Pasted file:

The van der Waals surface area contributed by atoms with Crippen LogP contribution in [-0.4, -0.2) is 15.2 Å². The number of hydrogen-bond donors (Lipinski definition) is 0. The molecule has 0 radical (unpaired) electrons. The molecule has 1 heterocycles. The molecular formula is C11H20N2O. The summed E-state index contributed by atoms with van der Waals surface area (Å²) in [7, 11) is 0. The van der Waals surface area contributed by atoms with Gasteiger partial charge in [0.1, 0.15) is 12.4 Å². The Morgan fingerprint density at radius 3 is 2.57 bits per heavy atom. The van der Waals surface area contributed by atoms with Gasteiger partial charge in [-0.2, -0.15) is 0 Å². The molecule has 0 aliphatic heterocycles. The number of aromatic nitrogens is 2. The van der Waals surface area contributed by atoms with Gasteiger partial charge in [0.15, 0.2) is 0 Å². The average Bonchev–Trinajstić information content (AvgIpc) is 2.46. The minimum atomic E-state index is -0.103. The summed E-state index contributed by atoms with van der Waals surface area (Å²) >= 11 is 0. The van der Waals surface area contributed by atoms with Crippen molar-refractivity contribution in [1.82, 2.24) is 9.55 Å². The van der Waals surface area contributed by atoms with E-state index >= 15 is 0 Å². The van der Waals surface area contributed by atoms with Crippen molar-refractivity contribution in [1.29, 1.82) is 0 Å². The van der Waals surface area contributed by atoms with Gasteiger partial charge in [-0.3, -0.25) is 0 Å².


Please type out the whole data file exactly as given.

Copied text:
The van der Waals surface area contributed by atoms with Crippen LogP contribution in [-0.4, -0.2) is 15.2 Å². The number of hydrogen-bond donors (Lipinski definition) is 0. The molecule has 0 radical (unpaired) electrons. The molecule has 1 heterocycles. The molecular formula is C11H20N2O. The summed E-state index contributed by atoms with van der Waals surface area (Å²) in [7, 11) is 0. The van der Waals surface area contributed by atoms with Gasteiger partial charge in [0.1, 0.15) is 12.4 Å². The Morgan fingerprint density at radius 3 is 2.57 bits per heavy atom. The van der Waals surface area contributed by atoms with Gasteiger partial charge in [-0.2, -0.15) is 0 Å². The molecule has 0 aliphatic heterocycles. The number of aromatic nitrogens is 2. The van der Waals surface area contributed by atoms with Gasteiger partial charge in [0.15, 0.2) is 0 Å². The average Bonchev–Trinajstić information content (AvgIpc) is 2.46. The minimum atomic E-state index is -0.103. The summed E-state index contributed by atoms with van der Waals surface area (Å²) >= 11 is 0. The van der Waals surface area contributed by atoms with Crippen molar-refractivity contribution in [1.82, 2.24) is 9.55 Å². The van der Waals surface area contributed by atoms with E-state index >= 15 is 0 Å². The van der Waals surface area contributed by atoms with Crippen molar-refractivity contribution in [1.29, 1.82) is 0 Å². The van der Waals surface area contributed by atoms with Gasteiger partial charge in [-0.3, -0.25) is 0 Å².